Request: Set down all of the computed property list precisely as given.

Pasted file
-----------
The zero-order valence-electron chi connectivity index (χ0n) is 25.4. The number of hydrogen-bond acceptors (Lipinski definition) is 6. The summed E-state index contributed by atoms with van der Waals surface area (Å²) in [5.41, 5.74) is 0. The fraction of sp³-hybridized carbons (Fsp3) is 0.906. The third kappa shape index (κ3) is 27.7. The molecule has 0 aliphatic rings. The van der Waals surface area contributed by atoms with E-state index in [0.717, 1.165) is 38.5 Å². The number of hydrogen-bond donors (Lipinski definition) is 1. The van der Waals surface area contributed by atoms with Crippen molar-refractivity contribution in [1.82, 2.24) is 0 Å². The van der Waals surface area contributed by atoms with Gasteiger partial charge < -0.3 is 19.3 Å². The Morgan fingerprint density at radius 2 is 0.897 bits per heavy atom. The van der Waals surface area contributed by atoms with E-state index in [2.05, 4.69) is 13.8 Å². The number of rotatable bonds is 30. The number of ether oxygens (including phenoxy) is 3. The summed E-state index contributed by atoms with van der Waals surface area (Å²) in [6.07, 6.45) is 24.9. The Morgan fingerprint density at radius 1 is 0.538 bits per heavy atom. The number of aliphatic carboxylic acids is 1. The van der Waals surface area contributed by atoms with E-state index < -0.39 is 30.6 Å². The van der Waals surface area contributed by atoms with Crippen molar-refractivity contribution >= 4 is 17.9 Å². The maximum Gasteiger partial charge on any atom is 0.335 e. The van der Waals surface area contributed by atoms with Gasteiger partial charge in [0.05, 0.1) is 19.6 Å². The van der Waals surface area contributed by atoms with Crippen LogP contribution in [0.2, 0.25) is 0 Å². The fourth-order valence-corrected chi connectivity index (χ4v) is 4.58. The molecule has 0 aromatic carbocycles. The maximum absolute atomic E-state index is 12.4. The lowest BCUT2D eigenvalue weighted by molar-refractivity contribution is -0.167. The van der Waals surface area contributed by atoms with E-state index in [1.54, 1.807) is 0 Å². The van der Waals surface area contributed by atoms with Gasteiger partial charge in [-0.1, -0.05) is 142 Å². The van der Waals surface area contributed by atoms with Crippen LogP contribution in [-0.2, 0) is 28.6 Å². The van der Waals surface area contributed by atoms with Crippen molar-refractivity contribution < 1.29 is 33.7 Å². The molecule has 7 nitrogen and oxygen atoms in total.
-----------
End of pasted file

The zero-order valence-electron chi connectivity index (χ0n) is 25.4. The number of hydrogen-bond acceptors (Lipinski definition) is 6. The summed E-state index contributed by atoms with van der Waals surface area (Å²) in [5.41, 5.74) is 0. The fraction of sp³-hybridized carbons (Fsp3) is 0.906. The third kappa shape index (κ3) is 27.7. The molecule has 0 aliphatic rings. The van der Waals surface area contributed by atoms with E-state index in [0.717, 1.165) is 38.5 Å². The number of hydrogen-bond donors (Lipinski definition) is 1. The van der Waals surface area contributed by atoms with Crippen molar-refractivity contribution in [1.82, 2.24) is 0 Å². The van der Waals surface area contributed by atoms with Gasteiger partial charge < -0.3 is 19.3 Å². The Morgan fingerprint density at radius 2 is 0.897 bits per heavy atom. The van der Waals surface area contributed by atoms with E-state index in [2.05, 4.69) is 13.8 Å². The number of rotatable bonds is 30. The number of ether oxygens (including phenoxy) is 3. The summed E-state index contributed by atoms with van der Waals surface area (Å²) in [6.07, 6.45) is 24.9. The Morgan fingerprint density at radius 1 is 0.538 bits per heavy atom. The number of aliphatic carboxylic acids is 1. The van der Waals surface area contributed by atoms with E-state index < -0.39 is 30.6 Å². The van der Waals surface area contributed by atoms with Crippen molar-refractivity contribution >= 4 is 17.9 Å². The maximum Gasteiger partial charge on any atom is 0.335 e. The van der Waals surface area contributed by atoms with Gasteiger partial charge in [0.05, 0.1) is 19.6 Å². The van der Waals surface area contributed by atoms with Crippen LogP contribution in [0.2, 0.25) is 0 Å². The fourth-order valence-corrected chi connectivity index (χ4v) is 4.58. The molecule has 0 aromatic carbocycles. The maximum absolute atomic E-state index is 12.4. The lowest BCUT2D eigenvalue weighted by molar-refractivity contribution is -0.167. The van der Waals surface area contributed by atoms with E-state index in [1.54, 1.807) is 0 Å². The van der Waals surface area contributed by atoms with Gasteiger partial charge in [-0.1, -0.05) is 142 Å². The van der Waals surface area contributed by atoms with Crippen LogP contribution in [-0.2, 0) is 28.6 Å². The van der Waals surface area contributed by atoms with Crippen molar-refractivity contribution < 1.29 is 33.7 Å². The molecule has 7 nitrogen and oxygen atoms in total.